Dead Fingers: Self-Titled

Dead Fingers
(Fat Possum)

The wonderful gift of music is that there is something for everyone floating around out there. Some genres have mass appeal and some are listener-specific. This disc is an example of one that is searching for both its own sound and audience niche. The brainchild of Taylor and Kate Hollingsworth, Dead Fingers is has the sound of a pet project that was funded with a greater (and possibly unachieved) goal in mind.

The variety of sound that composes this album is both its strength and its undoing. Without consistency of style, there is certainly a showcase of range that most artists can only hope to share with their listeners. In one sweep, we are fed a buffet of tastes and interests. The experimentation with sound and lyrics can satiate the tastes of the hungry, open-minded listener. Each song is a fun and good-natured story that either ponders light-hearted life-centric questions or explores the more practical insights of a deep-thinker viewing the world through their own unique lens. The sounds behind the music are both head-bopping and toe-tapping. The scope of their musical offering goes in every direction with points of interest in every corner.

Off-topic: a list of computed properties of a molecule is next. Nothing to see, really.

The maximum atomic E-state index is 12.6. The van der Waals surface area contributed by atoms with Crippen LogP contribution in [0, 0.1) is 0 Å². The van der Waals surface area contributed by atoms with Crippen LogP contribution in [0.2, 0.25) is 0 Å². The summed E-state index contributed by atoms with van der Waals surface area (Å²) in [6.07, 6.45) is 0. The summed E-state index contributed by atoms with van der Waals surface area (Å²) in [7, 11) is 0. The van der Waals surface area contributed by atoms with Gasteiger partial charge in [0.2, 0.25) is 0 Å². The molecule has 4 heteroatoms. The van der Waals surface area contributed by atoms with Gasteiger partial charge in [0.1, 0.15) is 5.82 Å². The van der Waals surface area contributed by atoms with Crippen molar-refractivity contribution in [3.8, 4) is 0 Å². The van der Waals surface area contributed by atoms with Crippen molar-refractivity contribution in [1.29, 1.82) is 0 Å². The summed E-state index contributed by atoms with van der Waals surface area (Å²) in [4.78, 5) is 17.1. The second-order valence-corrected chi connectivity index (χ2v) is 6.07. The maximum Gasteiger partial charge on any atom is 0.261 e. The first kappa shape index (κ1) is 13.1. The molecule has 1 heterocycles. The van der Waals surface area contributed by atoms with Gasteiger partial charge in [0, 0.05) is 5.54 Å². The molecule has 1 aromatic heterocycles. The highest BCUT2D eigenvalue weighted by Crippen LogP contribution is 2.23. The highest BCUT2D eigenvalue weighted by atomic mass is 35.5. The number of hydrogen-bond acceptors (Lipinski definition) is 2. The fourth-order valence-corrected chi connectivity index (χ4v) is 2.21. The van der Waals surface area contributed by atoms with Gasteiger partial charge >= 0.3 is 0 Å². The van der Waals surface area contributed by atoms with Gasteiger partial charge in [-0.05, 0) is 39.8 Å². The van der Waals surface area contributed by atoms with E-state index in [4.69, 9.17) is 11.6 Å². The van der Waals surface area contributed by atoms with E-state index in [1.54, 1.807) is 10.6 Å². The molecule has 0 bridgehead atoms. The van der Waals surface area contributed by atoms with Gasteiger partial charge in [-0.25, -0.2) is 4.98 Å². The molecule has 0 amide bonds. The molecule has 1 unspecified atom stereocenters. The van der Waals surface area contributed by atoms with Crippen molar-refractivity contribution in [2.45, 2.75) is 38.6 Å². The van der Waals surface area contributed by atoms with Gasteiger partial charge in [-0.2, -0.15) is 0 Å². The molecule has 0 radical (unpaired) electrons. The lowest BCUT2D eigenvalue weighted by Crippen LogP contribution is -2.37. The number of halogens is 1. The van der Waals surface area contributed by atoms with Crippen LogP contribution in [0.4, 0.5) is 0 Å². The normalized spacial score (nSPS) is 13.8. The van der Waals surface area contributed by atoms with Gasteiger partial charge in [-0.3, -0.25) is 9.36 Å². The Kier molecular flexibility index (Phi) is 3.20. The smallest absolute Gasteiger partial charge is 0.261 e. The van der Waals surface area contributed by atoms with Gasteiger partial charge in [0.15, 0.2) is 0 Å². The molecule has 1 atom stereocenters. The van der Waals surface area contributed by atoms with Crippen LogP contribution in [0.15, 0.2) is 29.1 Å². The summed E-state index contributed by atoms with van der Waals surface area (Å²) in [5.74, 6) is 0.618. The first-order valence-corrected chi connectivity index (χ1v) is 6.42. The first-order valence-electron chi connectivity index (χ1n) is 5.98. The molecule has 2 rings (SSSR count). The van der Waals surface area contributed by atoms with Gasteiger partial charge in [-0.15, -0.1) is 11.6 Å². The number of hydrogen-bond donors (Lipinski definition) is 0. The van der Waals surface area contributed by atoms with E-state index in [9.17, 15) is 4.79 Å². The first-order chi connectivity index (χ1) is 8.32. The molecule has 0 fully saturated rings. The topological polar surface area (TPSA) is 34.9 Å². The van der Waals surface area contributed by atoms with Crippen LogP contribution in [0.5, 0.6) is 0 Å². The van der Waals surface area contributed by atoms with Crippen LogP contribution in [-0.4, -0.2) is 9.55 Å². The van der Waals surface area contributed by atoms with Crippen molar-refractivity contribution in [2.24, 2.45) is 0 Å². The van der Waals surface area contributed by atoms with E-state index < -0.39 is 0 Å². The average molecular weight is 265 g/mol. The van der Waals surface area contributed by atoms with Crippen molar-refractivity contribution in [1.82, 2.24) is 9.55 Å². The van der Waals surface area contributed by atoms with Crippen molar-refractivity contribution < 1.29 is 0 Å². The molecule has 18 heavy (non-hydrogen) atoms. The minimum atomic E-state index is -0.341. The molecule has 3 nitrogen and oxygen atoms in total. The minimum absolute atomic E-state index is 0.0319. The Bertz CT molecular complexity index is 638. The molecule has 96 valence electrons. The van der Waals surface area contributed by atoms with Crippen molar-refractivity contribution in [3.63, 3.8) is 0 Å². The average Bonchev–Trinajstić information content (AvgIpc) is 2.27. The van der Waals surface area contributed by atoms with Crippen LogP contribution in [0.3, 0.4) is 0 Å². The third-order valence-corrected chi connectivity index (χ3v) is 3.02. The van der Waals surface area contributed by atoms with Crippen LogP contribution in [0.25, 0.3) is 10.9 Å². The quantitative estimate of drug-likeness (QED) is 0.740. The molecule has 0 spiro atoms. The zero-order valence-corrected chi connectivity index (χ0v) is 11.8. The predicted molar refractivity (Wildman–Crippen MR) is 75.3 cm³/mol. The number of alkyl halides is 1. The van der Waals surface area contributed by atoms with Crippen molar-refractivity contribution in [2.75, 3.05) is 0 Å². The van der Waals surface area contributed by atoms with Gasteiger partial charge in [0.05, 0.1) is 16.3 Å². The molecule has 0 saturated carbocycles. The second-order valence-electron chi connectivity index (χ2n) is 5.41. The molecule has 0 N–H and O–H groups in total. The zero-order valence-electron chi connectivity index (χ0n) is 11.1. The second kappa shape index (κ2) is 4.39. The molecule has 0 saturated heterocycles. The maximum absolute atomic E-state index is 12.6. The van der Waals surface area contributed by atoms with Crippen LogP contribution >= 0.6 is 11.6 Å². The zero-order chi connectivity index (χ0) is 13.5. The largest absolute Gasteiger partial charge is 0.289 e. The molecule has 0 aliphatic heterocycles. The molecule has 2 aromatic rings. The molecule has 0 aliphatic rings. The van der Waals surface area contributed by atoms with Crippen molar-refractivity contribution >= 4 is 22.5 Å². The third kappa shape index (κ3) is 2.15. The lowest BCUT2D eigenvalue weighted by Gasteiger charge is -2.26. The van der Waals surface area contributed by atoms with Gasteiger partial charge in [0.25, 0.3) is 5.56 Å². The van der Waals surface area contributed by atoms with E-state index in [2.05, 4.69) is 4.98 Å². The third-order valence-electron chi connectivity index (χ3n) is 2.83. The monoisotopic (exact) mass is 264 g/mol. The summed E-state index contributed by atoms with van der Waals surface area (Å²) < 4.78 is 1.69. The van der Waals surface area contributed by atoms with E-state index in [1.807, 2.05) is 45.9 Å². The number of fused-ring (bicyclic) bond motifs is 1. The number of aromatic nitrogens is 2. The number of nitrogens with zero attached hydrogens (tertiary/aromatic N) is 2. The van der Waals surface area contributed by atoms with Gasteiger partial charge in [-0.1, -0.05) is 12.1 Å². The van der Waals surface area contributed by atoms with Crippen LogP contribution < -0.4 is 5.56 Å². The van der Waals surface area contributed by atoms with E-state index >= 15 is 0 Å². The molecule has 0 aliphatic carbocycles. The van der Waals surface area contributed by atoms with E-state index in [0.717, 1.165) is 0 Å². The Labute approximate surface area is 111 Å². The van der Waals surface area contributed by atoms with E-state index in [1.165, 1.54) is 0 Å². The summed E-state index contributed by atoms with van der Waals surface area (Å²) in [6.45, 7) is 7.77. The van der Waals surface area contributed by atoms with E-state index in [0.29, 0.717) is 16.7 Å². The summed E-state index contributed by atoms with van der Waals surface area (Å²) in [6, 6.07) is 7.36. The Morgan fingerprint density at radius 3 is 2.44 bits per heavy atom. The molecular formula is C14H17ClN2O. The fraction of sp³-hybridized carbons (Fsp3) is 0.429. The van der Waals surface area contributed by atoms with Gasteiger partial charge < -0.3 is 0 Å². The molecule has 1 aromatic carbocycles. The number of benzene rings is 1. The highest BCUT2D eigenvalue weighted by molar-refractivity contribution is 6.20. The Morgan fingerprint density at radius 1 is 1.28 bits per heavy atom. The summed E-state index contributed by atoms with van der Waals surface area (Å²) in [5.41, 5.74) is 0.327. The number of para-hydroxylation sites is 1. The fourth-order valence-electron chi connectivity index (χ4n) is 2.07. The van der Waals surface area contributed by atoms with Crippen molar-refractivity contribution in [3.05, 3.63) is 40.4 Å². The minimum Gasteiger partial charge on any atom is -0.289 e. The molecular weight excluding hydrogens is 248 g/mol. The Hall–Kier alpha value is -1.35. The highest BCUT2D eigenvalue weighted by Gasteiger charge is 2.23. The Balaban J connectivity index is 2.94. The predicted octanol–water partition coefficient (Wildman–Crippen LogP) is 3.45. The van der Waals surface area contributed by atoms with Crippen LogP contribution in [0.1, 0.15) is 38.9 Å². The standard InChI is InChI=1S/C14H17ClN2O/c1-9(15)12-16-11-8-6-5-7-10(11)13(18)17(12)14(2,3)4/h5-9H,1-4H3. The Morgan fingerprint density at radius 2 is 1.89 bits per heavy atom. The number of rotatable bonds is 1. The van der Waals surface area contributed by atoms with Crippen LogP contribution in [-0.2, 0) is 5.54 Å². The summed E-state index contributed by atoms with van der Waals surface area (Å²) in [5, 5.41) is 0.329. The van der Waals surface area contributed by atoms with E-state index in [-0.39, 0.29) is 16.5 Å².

The wrinkle in the rug is that the variety also lacks any type of all-encompassing lifeline to wrap the threads together; there is an absence of consistency. With each track being able to stand on its own, the album never gels into a cohesive whole. It’s like being at a family night at the elementary school: do you want to do the ring toss or the three-legged race? Whereas many artists display their range over the course of a few albums, this is an all-out display of everything the group can offer. The music surely delivers, it is the depth and direction of their motivation that swerves and buckles. It is all trees and no forest.

Dead Fingers doesn’t pull any punches. This disc is either a pitfall, blowing all the talent in one musical, eleven song orgasm or a multi-colored pallet from which they plan to create future tapestries. Is it one big show of talented range or a platform on which they will build future successes? Listen and decide. You’ll enjoy the sound even if you don’t know what to do with it.